Prerequisites and linking courses

Knowledge of reservoir modelling and simulation will be assumed at least at awareness level. New modellers working on carbonate fields will not be out of their depth, neither will experienced modellers.

This is an applied version of N386 (Reservoir Model Design, Pembrokeshire, UK), relevant to the specific issues which emerge in carbonate reservoirs.

Also of interest to participants attending this course may be N236 (Addressing Carbonate Reservoir Description Challenges), N923 (Fractured Reservoir Characterisation and Modelling), N059 (Applied Carbonate Geology: Carbonate Facies and Reservoirs, Mallorca and Menorca, Spain), N073 (Workshop in Geological Seismic Interpretation: Carbonate Systems), N091 (Carbonate Reservoir Architecture and Applied Carbonate Sequence Stratigraphy (West Texas and SE New Mexico, USA), N143 (Advanced Concepts in Carbonate Exploration and Reservoir Characterisation (Northern Spain) and N186 (Complex Carbonate Reservoirs: Influence of Facies and Tectonic Processes on Porosity Development (Southern Italy). Those wanting to focus on detailed carbonate reservoir description could consider N336 (Carbonate Reservoir Description based on Core and Well Data, Nottinghamshire, UK).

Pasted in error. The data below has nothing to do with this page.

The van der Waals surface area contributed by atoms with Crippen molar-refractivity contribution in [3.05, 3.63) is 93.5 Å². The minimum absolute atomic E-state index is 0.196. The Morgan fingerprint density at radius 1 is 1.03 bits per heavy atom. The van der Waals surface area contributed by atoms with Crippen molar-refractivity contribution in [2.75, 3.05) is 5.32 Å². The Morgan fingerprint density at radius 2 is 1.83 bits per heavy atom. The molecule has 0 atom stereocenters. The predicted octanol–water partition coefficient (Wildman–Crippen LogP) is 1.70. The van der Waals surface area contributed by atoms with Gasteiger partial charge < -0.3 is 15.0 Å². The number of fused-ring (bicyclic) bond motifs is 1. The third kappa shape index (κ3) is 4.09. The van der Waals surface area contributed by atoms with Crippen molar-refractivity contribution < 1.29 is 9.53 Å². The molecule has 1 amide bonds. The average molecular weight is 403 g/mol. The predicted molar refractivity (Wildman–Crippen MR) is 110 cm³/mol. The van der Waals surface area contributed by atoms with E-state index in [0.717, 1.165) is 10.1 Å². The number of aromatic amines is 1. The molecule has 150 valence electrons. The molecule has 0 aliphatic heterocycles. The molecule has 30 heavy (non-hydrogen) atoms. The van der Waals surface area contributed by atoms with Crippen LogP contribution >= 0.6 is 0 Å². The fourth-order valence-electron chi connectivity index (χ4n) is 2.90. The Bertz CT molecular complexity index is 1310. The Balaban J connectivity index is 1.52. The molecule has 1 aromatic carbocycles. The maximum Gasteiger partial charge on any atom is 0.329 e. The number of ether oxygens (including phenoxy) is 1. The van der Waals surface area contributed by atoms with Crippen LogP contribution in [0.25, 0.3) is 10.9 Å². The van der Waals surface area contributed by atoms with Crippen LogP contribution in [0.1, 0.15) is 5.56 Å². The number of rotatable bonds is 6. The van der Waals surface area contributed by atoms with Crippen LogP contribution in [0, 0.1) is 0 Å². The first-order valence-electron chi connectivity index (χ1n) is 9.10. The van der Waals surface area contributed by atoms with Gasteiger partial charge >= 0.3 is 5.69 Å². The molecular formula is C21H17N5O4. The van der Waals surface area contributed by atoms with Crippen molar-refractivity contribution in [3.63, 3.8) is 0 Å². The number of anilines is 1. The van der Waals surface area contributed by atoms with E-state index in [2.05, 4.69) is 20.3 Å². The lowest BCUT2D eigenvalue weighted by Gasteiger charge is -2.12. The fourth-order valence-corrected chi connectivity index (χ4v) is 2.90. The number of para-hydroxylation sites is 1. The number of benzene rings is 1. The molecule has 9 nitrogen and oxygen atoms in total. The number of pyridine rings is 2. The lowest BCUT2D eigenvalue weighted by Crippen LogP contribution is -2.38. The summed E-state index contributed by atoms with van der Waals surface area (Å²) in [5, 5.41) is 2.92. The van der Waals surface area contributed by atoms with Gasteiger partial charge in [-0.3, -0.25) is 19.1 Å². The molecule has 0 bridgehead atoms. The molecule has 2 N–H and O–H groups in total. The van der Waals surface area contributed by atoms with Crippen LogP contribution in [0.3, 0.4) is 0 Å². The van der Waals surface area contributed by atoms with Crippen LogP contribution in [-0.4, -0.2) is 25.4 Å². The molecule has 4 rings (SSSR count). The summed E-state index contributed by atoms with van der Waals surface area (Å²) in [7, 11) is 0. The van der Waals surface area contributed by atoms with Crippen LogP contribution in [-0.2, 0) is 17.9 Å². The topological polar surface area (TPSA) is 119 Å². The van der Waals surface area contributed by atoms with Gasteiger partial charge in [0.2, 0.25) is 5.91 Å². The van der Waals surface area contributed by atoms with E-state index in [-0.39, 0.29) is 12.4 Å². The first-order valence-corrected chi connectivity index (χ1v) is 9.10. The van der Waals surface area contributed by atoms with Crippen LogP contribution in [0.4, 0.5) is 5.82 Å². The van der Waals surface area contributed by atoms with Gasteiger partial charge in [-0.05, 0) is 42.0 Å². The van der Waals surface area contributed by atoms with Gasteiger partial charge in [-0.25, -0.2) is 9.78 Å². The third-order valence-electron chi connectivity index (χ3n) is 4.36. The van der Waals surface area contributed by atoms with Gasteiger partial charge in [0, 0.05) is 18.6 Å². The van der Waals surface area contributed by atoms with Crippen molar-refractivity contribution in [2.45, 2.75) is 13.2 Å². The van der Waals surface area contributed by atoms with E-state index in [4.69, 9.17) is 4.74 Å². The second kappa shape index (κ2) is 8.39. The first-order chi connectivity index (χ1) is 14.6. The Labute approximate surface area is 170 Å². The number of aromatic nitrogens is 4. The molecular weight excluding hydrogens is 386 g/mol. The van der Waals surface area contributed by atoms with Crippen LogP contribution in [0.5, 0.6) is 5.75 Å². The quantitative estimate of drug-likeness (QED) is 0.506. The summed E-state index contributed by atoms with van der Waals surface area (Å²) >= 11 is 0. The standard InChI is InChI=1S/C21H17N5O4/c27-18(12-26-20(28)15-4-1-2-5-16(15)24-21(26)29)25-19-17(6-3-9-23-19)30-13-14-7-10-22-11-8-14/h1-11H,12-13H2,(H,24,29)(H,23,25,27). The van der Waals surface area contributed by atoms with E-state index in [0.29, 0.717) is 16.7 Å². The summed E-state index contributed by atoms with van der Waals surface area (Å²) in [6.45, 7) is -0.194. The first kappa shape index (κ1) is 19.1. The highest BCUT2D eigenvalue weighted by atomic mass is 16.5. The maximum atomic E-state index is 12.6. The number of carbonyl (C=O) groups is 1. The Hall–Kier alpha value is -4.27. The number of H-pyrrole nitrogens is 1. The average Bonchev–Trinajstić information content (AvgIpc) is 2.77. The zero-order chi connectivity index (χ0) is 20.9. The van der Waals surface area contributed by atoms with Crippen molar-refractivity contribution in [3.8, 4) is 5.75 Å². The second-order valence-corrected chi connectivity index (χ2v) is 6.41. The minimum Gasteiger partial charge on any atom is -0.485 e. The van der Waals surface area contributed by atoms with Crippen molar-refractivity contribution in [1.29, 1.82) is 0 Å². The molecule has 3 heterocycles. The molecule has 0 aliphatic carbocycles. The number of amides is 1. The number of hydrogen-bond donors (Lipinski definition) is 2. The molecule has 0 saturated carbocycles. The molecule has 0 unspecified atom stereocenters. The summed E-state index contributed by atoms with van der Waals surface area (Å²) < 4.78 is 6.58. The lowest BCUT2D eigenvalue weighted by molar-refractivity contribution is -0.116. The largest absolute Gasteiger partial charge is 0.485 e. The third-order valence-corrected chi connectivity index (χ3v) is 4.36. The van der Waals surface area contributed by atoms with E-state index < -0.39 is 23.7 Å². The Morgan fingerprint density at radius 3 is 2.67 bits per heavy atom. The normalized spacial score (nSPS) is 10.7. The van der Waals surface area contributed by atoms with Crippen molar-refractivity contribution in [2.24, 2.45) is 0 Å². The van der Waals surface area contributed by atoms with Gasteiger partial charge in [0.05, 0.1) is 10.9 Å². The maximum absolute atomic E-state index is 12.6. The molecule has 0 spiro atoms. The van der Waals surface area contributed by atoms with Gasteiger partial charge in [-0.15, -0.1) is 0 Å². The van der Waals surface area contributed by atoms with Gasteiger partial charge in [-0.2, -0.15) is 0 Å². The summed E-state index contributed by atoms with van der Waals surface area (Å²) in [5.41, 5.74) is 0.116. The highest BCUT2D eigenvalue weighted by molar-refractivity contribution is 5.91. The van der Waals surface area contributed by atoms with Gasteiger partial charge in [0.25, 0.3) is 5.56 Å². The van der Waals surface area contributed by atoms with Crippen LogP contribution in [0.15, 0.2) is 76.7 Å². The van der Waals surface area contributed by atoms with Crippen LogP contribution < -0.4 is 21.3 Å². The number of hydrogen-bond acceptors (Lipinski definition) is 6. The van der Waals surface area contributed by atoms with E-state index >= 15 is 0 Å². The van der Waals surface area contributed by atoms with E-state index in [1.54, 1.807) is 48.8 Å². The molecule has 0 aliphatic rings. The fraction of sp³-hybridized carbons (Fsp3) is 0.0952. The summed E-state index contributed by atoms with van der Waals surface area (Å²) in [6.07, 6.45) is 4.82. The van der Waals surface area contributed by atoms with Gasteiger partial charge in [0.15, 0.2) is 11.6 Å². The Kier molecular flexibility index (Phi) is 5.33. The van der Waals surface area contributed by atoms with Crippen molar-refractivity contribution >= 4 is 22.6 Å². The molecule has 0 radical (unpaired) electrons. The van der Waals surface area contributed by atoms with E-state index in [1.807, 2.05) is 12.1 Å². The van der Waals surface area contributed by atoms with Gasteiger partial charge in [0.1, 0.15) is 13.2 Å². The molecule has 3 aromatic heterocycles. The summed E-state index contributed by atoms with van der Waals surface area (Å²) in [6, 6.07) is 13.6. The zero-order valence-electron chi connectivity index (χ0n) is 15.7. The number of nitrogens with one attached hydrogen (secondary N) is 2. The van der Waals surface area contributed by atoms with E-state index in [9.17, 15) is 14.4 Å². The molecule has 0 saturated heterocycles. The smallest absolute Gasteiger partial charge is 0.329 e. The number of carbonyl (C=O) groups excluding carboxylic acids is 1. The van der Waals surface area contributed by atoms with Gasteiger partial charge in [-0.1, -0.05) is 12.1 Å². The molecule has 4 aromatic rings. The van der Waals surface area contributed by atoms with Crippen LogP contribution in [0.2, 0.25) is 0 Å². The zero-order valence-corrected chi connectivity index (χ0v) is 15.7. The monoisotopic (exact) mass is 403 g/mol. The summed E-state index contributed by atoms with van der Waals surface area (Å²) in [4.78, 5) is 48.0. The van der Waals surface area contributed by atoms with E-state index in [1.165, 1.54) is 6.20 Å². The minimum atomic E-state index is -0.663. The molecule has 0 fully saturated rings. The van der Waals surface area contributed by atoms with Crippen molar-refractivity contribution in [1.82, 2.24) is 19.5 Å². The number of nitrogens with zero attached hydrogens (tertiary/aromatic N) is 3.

The Physical demands for this class are LOW according to the Nautilus field course grading system. This class requires a basic level of fitness. Field locations are all easily accessible requiring only a short walk from the vehicles. The longest walk is approximately 0.5 km along a road section. There will be one boat trip (weather dependent) to view key cliff exposures that can only be seen from offshore (1 hour duration).


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Mark Bentley

Richard Oxlade

I really enjoyed this course and I'll recommend it to my colleagues for the following reasons: right balance between outcrop observations and "modelling" exercises; great manual/material; new (and clearer) approach to modelling philosophy; great...